hard-fought deal

The debt ceiling deal moves on to its next test: the US Senate

The Biden-McCarthy deal passed the House in a 314-117 vote

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One step away from the debt ceiling agreement becoming law.
One step away from the debt ceiling agreement becoming law.
Photo: Jacquelyn Martin/Pool (Reuters)

The US got a step closer to enacting a deal that would suspend the federal government’s borrowing limit.

The House of Representatives yesterday (May 31) voted in favor of the Fiscal Responsibility Act to freeze the debt ceiling. The agreement that president Joe Biden and House speaker Kevin McCarthy inked after weeks of deliberation easily passed with a 314-117 majority, backed by 165 Democrats and 149 Republicans. The GOP holds a small 222-213 majority in the House.

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Next, the bill heads to the Senate, which Biden urged to act quickly so he can sign the bill into law as soon as possible. It’s a race against the clock given that, without a freeze or raise in the debt ceiling, the US could fail to pay some of its obligations by June 5, risking a default, an event that would shake both the domestic and the global economy.

The agreement would cap some government spending and suspend the debt ceiling until Jan. 1, 2025. That leaves the fight to negotiate a new raise to the debt ceiling until after the 2024 presidential election.

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Quotable: The Senate will vote on the debt ceiling this week

“There’s been a very good vote in the House. I hope we can move the bill quickly here in the Senate and bring it to the president’s desk as soon as possible.” Senate Majority Leader Chuck Schumer said on May 31 to formally place the bill on the calendar for Thursday, June 1.

A brief timeline of America’s race against a potential debt default

January 19: The Treasury Department (Treasury) ran up against its $31.4 trillion debt limit and deployed emergency borrowing authority—“extraordinary measures”—to continue fully financing government operations.

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May 12: The nonpartisan Congressional Budget Office (CBO) projects that “if the debt limit remains unchanged, there is a significant risk that at some point in the first two weeks of June, the government will no longer be able to pay all of its obligations.”

May 22: Treasury secretary Janet Yellen notifies Congress that the Treasury may fail to meet all the government’s obligations as early as June 1, 2023.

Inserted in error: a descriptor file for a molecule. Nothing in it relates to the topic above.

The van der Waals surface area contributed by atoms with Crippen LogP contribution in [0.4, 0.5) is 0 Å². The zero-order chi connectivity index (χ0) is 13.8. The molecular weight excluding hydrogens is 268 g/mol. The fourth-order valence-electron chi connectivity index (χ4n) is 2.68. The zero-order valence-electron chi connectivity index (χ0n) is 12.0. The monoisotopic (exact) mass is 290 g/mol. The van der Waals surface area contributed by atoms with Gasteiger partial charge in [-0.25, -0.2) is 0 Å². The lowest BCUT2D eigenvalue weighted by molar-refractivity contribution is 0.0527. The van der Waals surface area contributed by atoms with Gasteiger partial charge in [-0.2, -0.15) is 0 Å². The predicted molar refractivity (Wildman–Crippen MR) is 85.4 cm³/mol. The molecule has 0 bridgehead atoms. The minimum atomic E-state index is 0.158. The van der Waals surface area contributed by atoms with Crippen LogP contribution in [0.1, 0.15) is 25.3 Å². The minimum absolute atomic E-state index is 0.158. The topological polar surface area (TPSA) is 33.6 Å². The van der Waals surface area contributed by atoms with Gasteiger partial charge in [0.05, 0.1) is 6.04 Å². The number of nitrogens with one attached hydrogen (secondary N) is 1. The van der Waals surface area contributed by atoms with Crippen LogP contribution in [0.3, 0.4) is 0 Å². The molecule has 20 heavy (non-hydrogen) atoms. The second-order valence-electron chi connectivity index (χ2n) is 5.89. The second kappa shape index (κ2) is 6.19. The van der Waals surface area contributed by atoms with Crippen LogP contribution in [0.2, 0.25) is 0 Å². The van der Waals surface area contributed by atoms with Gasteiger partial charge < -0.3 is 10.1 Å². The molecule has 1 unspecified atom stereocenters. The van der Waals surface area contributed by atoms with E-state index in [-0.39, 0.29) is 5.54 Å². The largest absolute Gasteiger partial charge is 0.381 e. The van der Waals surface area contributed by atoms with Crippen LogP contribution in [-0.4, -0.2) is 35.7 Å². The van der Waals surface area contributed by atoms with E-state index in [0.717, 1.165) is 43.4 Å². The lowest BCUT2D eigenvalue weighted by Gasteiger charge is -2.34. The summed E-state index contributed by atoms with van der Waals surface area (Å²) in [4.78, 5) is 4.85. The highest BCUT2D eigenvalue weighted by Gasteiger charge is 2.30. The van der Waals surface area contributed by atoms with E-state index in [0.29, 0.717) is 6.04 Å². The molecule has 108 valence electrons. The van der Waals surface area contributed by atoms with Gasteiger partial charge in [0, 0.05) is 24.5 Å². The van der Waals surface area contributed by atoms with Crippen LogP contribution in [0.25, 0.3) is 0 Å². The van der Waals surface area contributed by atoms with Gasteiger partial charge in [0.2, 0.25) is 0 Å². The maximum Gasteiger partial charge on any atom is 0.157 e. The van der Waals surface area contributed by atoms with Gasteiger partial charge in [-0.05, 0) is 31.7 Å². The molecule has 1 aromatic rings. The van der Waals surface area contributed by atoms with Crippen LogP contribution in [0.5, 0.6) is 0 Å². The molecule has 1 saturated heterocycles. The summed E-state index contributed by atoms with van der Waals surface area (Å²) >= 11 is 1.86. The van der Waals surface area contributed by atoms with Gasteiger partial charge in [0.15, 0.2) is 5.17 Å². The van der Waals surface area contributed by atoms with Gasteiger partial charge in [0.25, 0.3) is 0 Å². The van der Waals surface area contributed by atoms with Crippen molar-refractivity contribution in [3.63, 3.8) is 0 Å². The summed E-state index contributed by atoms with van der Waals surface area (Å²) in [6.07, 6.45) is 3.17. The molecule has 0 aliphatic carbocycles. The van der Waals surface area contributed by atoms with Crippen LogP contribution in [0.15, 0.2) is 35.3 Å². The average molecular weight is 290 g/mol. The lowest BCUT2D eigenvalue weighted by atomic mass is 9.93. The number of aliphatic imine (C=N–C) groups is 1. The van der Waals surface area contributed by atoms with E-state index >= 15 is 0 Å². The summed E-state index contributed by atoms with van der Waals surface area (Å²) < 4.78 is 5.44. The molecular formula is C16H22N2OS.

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May 24: Fitch, one of the three major ratings agencies alongside S&P and Moody’s, warns that a failure to reach a deal could cost America its AAA grade. A downgrade in the nation’s creditworthiness means there is higher risk in buying bonds issued by that nation. That increases interest rates, and therefore a nation’s cost of issuing debt, making it less attractive to investors.

May 25: In a White House press briefing, Biden says he’s had “several productive conversations” with McCarthy, adding that the talks pertained to “outlines of what the budget will look like, not about default.”

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May 26: Yellen sets the new “X-date” for default as June 5.

May 28: Biden and McCarthy reach an agreement to suspend the debt ceiling for two years.

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The debt ceiling agreement has left both sides wanting

The hard-fought deal easily passed in the lower chamber of Congress, but neither party was fully satisfied with it. Both sides, conservatives and liberals, have bones to pick.

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Republicans wanted steeper spending cuts but won easier approval for energy projects—including fossil fuel ones—and a new budgeting mechanism for government agencies, while Democrats have to stomach clawbacks in covid relief, new requirements for Americans to access federal food aid, and restarting student loan repayments.

The US debt, by the digits

$31.46 trillion: Current size of the US debt

$1.59 trillion: Discretionary spending cap in fiscal year 2024, a reduction of $12 billion compared to 2023, according to the House Budget Committee

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7 million: People who’d be out of work in case of a prolonged default, as per Moody’s estimates. In this scenario, the US would also enter a recession

One-tenth: Share of the US economic activity threatened by a breach of the debt ceiling, according to Goldman Sachs’ estimates

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78: How many times Congress has acted to “permanently raise, temporarily extend, or revise the definition of the debt limit,” most recently in 2021. Of these, 49 were implemented under Republican presidents, and 29 were under Democratic presidents.

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